I can't believe you left Linux out of the final comparison, is it as capable an OS, yes. Not nearly as user friendly, but it also has 0 DRM, doesn't phone-home isn't beholden to any one entity. I'm not against DRM, as a whole, just Vista's implementation. BS like MS creating D3D to subvert open standards like OpenGL, then removing it from the OS, using it's monopoly-based-ridiculous-margins(TM) to finance D3D's uptake, again rather than take an existing standard and expanding on it. They create their own to reinforce their monopoly. I know why they do this stuff I'm just peeved so many people don't give two flying f...

    grr...
    -manno
    Reply
  • mlambert890 - Friday, February 2, 2007 - link

    Youre insane dude.. No offense but there just isnt anything else to say. Posts like these always read like the transcript of a Weather Underground meeting in the sixties. "FIGHT THE POWER!!! FIGHT THE POWER!!!"

    Look out! The black helicopters have deployed from the underground helipad in Redmond and are circling!!! Send up the penguin symbol to summon the dynamic duo - Torvald and Stallman!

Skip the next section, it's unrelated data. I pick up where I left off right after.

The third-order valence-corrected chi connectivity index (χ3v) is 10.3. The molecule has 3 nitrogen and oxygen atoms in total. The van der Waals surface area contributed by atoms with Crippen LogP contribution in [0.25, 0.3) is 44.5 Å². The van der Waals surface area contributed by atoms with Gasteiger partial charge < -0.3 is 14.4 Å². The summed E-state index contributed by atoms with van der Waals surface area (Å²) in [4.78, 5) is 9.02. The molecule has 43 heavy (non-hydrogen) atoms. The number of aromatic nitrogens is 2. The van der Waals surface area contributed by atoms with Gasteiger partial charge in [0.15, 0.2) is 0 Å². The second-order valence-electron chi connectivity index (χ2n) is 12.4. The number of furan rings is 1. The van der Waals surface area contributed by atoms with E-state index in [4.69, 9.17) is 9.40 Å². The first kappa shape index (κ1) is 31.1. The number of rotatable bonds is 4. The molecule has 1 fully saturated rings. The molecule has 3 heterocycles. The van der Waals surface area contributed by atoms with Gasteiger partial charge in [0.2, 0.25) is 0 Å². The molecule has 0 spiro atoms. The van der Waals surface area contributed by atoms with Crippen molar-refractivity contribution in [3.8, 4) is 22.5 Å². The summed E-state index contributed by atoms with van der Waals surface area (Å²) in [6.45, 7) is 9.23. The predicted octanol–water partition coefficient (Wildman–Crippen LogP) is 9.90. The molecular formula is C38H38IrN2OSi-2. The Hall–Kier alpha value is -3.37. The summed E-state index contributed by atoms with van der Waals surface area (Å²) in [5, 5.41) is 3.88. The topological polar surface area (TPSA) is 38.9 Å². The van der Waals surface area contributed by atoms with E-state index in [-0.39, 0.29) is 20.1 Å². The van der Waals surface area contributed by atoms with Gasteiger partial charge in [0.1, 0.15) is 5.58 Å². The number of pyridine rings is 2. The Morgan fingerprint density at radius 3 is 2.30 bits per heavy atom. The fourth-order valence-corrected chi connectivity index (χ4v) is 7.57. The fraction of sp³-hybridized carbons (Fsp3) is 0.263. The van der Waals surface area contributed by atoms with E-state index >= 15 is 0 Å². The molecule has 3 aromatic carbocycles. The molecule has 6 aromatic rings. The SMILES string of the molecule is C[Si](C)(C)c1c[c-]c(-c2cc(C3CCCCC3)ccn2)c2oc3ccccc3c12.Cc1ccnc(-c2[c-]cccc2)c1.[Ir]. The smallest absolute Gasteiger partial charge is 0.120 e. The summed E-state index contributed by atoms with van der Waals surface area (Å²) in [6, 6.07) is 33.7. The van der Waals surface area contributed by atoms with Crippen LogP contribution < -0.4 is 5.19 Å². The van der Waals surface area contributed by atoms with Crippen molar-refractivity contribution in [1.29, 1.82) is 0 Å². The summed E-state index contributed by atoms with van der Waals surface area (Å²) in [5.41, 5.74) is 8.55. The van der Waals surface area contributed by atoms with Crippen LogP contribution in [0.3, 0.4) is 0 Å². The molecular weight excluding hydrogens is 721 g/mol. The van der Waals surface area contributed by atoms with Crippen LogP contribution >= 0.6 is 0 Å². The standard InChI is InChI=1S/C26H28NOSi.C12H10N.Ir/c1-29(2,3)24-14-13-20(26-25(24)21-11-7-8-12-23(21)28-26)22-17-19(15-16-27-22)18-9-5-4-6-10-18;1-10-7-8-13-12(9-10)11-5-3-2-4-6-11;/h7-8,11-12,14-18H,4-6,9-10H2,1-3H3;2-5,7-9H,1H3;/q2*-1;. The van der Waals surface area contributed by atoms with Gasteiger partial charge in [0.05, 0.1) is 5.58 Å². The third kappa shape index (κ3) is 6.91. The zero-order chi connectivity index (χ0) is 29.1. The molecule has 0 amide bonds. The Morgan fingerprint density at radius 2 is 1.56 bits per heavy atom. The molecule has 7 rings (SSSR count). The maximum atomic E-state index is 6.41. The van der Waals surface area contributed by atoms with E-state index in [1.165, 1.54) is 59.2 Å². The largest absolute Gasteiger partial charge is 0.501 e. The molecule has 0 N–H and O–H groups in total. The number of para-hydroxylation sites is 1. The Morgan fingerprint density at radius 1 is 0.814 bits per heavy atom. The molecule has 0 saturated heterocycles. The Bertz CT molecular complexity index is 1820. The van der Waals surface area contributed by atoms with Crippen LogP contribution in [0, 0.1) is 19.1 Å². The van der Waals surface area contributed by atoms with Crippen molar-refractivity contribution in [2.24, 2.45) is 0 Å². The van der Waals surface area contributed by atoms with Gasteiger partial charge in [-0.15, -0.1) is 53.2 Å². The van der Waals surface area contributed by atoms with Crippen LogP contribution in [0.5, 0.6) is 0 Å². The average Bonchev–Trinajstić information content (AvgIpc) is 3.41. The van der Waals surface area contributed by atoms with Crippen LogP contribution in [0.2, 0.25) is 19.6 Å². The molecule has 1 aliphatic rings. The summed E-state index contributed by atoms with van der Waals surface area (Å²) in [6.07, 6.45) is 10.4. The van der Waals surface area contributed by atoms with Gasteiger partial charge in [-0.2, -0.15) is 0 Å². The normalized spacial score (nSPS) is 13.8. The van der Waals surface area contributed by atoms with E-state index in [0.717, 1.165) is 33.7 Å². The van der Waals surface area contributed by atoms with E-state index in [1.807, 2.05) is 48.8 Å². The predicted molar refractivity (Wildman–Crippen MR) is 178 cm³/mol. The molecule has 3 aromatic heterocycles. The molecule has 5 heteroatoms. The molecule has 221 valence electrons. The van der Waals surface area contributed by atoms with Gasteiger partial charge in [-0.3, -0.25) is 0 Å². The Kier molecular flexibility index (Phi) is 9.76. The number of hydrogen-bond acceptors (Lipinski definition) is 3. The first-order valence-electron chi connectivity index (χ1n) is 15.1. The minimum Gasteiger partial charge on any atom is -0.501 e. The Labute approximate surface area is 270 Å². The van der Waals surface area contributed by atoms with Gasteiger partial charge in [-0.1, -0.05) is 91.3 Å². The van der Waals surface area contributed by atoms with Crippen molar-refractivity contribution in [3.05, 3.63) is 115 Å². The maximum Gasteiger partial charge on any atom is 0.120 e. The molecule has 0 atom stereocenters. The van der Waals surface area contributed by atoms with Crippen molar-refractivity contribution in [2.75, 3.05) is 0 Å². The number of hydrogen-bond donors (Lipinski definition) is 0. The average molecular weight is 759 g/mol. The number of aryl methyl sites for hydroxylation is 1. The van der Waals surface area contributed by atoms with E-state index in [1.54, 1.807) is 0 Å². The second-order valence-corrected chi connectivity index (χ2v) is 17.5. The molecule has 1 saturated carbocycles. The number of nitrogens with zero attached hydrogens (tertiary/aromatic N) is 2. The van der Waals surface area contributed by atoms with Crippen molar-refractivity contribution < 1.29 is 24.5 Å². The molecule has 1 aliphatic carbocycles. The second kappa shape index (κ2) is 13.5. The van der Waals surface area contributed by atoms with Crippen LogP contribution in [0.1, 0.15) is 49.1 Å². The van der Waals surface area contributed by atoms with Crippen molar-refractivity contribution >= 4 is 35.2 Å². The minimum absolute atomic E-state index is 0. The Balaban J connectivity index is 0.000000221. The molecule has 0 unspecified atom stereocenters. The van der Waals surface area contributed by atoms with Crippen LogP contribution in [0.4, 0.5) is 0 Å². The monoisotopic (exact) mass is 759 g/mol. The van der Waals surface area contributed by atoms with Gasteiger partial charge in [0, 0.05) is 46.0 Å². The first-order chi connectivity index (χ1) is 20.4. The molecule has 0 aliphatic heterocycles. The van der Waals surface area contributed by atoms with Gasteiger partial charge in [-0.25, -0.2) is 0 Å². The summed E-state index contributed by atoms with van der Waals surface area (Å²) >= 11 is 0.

Reply
  • Reflex - Thursday, February 1, 2007 - link

    There is no more or less DRM in Vista than in XP, or even OS X. The platform does not determine the playback of DRM'd media, the content does. The choice is simple: If you want to play back DRM'd media, then you have to support the decryption scheme that the media requires to decode it. In so doing you have to legally accept the limitations defined by that DRM scheme.

    It is no different for OS X, Linux, XP or any other OS. They either support the DRM schemes or they do not get to playback the media that uses them. This is why it is unlikely that you will be able to play DRM'd High Definition content anytime soon on Linux. That is the alternative, no support for the content at all.

    Also, you can play high definition content on Vista just fine without HDMI/HDCP on your monitor. You simply cannot play back such content if it is coupled to a DRM scheme that requires HDCP, but that is true of every OS. Any other HD content will play back without issue.

    Again, there is no difference between DRM on Vista from DRM on any other platform.
    Reply
  • pmh - Thursday, February 1, 2007 - link

    The DRM in vista is the major reason that I will only install it if physically forced to. Having bought a new Dell in order to get their very nice 24" LCD last december, I have an upgrade coupon which will lie unused until/unless the DRM can be disabled. MS refuses to display HD on my new monitor using Vista? Screw em. Reply